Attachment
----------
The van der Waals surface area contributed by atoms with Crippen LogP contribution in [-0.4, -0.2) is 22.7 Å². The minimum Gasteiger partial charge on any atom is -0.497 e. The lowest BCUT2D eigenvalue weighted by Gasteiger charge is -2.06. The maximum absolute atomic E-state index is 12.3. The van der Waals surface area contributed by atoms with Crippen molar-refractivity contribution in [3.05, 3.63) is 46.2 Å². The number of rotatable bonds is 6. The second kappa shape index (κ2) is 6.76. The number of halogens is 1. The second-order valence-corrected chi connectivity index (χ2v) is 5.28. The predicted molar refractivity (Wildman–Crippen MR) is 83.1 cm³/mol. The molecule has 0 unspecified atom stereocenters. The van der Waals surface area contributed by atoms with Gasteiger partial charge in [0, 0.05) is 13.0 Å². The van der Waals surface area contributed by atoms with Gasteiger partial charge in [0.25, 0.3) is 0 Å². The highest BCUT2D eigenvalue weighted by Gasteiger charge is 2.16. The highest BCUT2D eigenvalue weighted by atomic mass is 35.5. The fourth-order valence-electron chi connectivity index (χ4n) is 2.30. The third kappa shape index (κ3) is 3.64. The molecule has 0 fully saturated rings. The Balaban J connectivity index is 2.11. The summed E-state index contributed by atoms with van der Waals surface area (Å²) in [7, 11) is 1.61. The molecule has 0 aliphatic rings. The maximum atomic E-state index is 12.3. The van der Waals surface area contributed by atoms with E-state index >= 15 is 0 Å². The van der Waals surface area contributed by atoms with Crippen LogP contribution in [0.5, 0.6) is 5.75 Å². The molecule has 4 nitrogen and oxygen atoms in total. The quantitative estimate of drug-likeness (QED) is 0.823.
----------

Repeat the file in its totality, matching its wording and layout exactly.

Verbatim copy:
The van der Waals surface area contributed by atoms with Crippen LogP contribution in [-0.4, -0.2) is 22.7 Å². The minimum Gasteiger partial charge on any atom is -0.497 e. The lowest BCUT2D eigenvalue weighted by Gasteiger charge is -2.06. The maximum absolute atomic E-state index is 12.3. The van der Waals surface area contributed by atoms with Crippen molar-refractivity contribution in [3.05, 3.63) is 46.2 Å². The number of rotatable bonds is 6. The second kappa shape index (κ2) is 6.76. The number of halogens is 1. The second-order valence-corrected chi connectivity index (χ2v) is 5.28. The predicted molar refractivity (Wildman–Crippen MR) is 83.1 cm³/mol. The molecule has 0 unspecified atom stereocenters. The van der Waals surface area contributed by atoms with Gasteiger partial charge in [0, 0.05) is 13.0 Å². The van der Waals surface area contributed by atoms with Gasteiger partial charge in [0.25, 0.3) is 0 Å². The highest BCUT2D eigenvalue weighted by Gasteiger charge is 2.16. The highest BCUT2D eigenvalue weighted by atomic mass is 35.5. The fourth-order valence-electron chi connectivity index (χ4n) is 2.30. The third kappa shape index (κ3) is 3.64. The molecule has 0 fully saturated rings. The Balaban J connectivity index is 2.11. The summed E-state index contributed by atoms with van der Waals surface area (Å²) in [7, 11) is 1.61. The molecule has 0 aliphatic rings. The maximum atomic E-state index is 12.3. The van der Waals surface area contributed by atoms with E-state index >= 15 is 0 Å². The van der Waals surface area contributed by atoms with Crippen LogP contribution in [0.5, 0.6) is 5.75 Å². The molecule has 4 nitrogen and oxygen atoms in total. The quantitative estimate of drug-likeness (QED) is 0.823.